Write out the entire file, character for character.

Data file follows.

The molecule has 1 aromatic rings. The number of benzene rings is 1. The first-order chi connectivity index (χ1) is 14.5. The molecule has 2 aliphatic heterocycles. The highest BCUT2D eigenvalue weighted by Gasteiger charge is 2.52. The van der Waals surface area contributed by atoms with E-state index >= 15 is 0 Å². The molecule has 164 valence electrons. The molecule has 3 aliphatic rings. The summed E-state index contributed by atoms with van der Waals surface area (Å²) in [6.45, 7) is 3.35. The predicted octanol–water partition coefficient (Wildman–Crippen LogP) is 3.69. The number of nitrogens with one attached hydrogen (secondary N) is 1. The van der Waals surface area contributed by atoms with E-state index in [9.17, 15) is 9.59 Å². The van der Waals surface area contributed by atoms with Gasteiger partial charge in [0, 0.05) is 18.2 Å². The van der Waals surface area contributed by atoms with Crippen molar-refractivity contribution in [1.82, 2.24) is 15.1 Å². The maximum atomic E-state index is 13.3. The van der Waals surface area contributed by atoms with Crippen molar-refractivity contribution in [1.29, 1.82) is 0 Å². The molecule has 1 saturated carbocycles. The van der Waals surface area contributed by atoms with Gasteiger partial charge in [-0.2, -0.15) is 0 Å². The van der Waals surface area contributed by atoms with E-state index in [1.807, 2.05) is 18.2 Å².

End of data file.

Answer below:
The molecule has 1 aromatic rings. The number of benzene rings is 1. The first-order chi connectivity index (χ1) is 14.5. The molecule has 2 aliphatic heterocycles. The highest BCUT2D eigenvalue weighted by Gasteiger charge is 2.52. The van der Waals surface area contributed by atoms with E-state index >= 15 is 0 Å². The molecule has 164 valence electrons. The molecule has 3 aliphatic rings. The summed E-state index contributed by atoms with van der Waals surface area (Å²) in [6.45, 7) is 3.35. The predicted octanol–water partition coefficient (Wildman–Crippen LogP) is 3.69. The number of nitrogens with one attached hydrogen (secondary N) is 1. The van der Waals surface area contributed by atoms with E-state index in [9.17, 15) is 9.59 Å². The van der Waals surface area contributed by atoms with Gasteiger partial charge in [0, 0.05) is 18.2 Å². The van der Waals surface area contributed by atoms with Crippen molar-refractivity contribution in [1.82, 2.24) is 15.1 Å². The maximum atomic E-state index is 13.3. The van der Waals surface area contributed by atoms with Crippen molar-refractivity contribution in [1.29, 1.82) is 0 Å². The molecule has 1 saturated carbocycles. The van der Waals surface area contributed by atoms with Gasteiger partial charge in [-0.2, -0.15) is 0 Å². The van der Waals surface area contributed by atoms with E-state index in [1.807, 2.05) is 18.2 Å².